Many of our users started out with VS Online before we’d painted much of a picture of what the future would look like. Some group of them may want to take this transition to GA as an opportunity to reconsider their ALM configuration and move to an on-premises TFS server. Starting today, we’re enabling a data export window for any customer that has been on the service and wants to “opt out”. For the next 6 weeks, you have the option to export your data from Visual Studio Online in a format that can be imported to Team Foundation Server 2013 Update 2. In order to get access to the export capability, contact customer support (email@example.com) and we’ll be sure to get it switched on right away and provide you instructions on what to do.
From what I have read on the ALM email thread. This is the best option, better than the TFS integration tools. It will get all your Data including work items and source control history, and is much higher fidelity than the migration toolkit.
It will only be around for 6 weeks so if you are planning this move get on it.
The April session of CTTDNUG will be yours truly doing – A Day in the Life of TFS 2013
Here is the announcement:
Join us on Wednesday April 16th for a session on TFS 2013 presented by Dave Lloyd, Microsoft ALM MVP!
This will be a complete tour of what TFS 2013 can accomplish when used by a whole team (Dev’s, QA, BA, Product Owner). We will cover the product backlog and task boards, Teams, Storyboarding and Feedback requests. My Work and switching context, Git integration, Code Reviews. Creating Test plans and executing Test Cases, Exploratory Testing and Release Management. Throughout the presentation the floor will be open to any other aspects of TFS that you would like to talk about!
Dave Lloyd has 30 years’ experience in the IT industry designing and building software solutions for a large number of clients in varying industries. Dave is a seasoned project manager with a great deal of experience implementing process into development teams, from small and large ISV’s to in house development teams. Dave has also spent time during his career implementing test solutions for clients. Working with the most current automated test tools and implementing successful test environments. Dave brings to the table 25+ years of teaching experience. He has been awarded the ALM MVP designation for the past 4 years in a row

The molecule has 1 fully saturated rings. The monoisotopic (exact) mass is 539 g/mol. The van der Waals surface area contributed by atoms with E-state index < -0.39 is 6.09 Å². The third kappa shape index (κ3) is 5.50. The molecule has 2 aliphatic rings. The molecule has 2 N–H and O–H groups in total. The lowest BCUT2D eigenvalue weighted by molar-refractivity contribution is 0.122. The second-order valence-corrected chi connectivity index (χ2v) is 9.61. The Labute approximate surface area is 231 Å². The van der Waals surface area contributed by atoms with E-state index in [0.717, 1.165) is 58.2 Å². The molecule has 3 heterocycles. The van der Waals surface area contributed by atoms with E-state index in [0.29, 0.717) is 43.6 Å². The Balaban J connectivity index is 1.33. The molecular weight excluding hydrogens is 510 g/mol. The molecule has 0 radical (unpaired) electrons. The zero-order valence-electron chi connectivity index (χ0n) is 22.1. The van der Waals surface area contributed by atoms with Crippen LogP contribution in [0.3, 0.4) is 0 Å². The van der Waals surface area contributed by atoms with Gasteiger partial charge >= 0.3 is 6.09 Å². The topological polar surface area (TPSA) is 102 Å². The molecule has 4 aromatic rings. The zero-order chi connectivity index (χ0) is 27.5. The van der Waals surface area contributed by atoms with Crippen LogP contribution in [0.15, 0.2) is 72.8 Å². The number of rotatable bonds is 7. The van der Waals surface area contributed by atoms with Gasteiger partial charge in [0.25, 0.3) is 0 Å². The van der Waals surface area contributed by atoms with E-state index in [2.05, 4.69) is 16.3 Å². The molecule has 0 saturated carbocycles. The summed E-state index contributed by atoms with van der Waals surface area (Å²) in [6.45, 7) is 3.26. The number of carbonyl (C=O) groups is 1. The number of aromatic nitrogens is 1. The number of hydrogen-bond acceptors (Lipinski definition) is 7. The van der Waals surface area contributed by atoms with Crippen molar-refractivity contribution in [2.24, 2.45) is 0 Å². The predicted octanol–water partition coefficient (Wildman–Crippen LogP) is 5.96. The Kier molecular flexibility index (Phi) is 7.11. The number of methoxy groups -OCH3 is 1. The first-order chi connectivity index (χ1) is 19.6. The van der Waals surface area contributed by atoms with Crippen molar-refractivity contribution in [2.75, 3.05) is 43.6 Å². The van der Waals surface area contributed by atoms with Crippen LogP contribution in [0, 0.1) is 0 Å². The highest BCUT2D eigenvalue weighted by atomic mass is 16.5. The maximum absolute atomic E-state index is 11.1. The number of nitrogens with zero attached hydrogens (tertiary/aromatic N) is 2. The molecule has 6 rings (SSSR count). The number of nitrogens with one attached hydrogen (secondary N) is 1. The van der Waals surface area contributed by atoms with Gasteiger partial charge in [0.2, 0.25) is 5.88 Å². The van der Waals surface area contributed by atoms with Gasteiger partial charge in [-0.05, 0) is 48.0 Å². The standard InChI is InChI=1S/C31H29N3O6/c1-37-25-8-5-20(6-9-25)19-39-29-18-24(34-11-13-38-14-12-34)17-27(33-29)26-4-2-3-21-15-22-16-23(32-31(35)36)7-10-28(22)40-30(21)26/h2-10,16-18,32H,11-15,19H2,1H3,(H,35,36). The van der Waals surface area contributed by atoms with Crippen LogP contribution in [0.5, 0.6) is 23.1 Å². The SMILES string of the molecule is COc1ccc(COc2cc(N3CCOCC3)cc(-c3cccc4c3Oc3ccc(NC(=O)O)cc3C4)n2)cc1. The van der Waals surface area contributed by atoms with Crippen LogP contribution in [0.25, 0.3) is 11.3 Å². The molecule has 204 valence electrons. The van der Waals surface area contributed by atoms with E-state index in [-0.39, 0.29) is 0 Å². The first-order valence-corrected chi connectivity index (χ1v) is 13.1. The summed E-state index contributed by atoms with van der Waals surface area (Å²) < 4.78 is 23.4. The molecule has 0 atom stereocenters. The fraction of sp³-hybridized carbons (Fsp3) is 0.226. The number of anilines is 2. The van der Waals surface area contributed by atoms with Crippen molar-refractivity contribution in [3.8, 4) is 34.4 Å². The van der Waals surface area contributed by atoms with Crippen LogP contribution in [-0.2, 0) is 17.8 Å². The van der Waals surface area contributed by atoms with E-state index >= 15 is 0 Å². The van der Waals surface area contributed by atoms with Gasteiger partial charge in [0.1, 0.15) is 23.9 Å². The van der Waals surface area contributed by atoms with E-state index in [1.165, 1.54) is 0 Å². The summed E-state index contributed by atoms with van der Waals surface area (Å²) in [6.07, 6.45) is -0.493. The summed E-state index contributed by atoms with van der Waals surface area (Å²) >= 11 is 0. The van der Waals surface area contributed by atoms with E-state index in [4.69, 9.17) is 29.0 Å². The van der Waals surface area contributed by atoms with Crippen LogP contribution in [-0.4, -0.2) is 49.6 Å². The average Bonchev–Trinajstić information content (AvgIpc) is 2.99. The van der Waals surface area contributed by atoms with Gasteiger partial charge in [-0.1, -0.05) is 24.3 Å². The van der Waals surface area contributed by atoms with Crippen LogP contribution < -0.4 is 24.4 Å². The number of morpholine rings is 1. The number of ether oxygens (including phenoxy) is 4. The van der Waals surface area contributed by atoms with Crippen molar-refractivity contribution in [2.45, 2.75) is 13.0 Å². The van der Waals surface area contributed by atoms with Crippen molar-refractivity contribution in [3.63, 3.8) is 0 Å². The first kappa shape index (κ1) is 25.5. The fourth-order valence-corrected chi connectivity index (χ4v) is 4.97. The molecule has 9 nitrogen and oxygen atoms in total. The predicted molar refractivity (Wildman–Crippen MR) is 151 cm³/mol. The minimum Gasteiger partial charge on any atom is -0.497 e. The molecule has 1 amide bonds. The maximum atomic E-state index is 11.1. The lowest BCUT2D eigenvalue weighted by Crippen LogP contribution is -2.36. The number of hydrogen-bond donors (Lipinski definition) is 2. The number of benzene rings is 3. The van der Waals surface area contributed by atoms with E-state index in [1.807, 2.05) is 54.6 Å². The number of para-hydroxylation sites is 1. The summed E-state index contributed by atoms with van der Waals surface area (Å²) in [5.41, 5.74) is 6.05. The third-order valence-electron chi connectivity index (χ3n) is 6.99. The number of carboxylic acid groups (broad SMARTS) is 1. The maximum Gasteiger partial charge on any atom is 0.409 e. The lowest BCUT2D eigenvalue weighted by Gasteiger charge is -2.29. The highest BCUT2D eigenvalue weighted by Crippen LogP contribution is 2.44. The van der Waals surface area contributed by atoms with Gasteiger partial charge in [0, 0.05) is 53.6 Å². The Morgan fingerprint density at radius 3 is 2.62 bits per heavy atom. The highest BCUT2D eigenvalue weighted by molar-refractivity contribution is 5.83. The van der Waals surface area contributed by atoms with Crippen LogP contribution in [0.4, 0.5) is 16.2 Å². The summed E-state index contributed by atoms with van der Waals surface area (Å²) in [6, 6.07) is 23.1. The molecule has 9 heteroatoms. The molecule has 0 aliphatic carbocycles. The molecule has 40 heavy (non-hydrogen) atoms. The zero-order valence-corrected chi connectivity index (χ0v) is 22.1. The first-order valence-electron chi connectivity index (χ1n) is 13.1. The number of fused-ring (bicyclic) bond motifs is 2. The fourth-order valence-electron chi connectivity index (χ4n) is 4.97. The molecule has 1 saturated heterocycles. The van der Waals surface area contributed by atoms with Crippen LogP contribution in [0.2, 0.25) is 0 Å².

Wednesday, April 16, 2014 from 6:30pm - 8:30pm
Pizza/pop will be served starting at 6pm
Country Hills Community Library, 1500 Block Line Road, Kitchener, ON
How to register?
Visit CTTDNUG’s site to view more details and to register for this event: http://www.cttdnug.org
Seats are limited so register early to reserve your spot!
If your Release Management application pool keeps crashing and you get the following error: Message: Object reference not set to an instance of an object.: \r\n\r\n at (Object ) … at RM.MonitoringAgent.Services.MonitorService.ProcessScheduledPromotions(), run the following command to fix the issue:
appcmd.exe set config -section:system.webServer/globalModules /[name='SPNativeRequestModule'].preCondition:integratedMode,bitness64
Make sure that you run this command as an administrator.
Earlier this week, ObjectSharp announced the 2014 version of our annual At The Movies event, to be held on May 8 from 8:30 until noon. For years, ObjectSharp has brought together leading experts in Microsoft technology and presented what’s new and what’s useful. We call it At The Movies because, well, it’s held at the Scotiabank Theatre on John St. in Toronto. And because by doing so, we get to use movie posters as part of the marketing campaign.
Yeah, we have a good time coming up with the various posters. The call for ideas amongst the many ObjectSharp associates is a good indication that spring is coming. And the creativity and execution of the ideas is worth waiting for. But let’s start with what you get out of coming to At the Movies.
First, the list of topics. As always, we go with things that you want to hear about. Subjects that are on the at the leading edge of technology, but are currently available so that you can go back to your office and start to use them immediately. This year, we’re covering the following.
- Team Foundation Server 2013
- Visual Studio 2013
- Windows 8 (from Tablets to Phones)
- SharePoint 2013
If you work in the .NET world, these are areas that you need to know about. They can make your life easier and your development process more efficient. And the speakers that we have covering these topics are experts, among the best in the country. They include:
- Dave Lloyd – Microsoft ALM MVP and Team Foundation Server expert extraordinaire
- David Totzke and Lori Lalonde – Authors of Windows Phone 8 Recipes: A Problem Solving Approach
- Colin Bowern – Solutions Architect, former MVP and recent émigré to New Zealand
- Ali Aliabadi - 10+ year SharePoint developer, architect and training
- Bruce Johnson – Microsoft MVP and author of a number of Visual Studio and Azure books
In other words, join us for a morning of entertaining speakers talking about relevant topics. There really isn’t another event like it in Toronto. And even better…it’s free!
To sign up, visit http://www.objectsharp.com/atm. Do it now. It’s almost guaranteed that we’ll sell out quickly.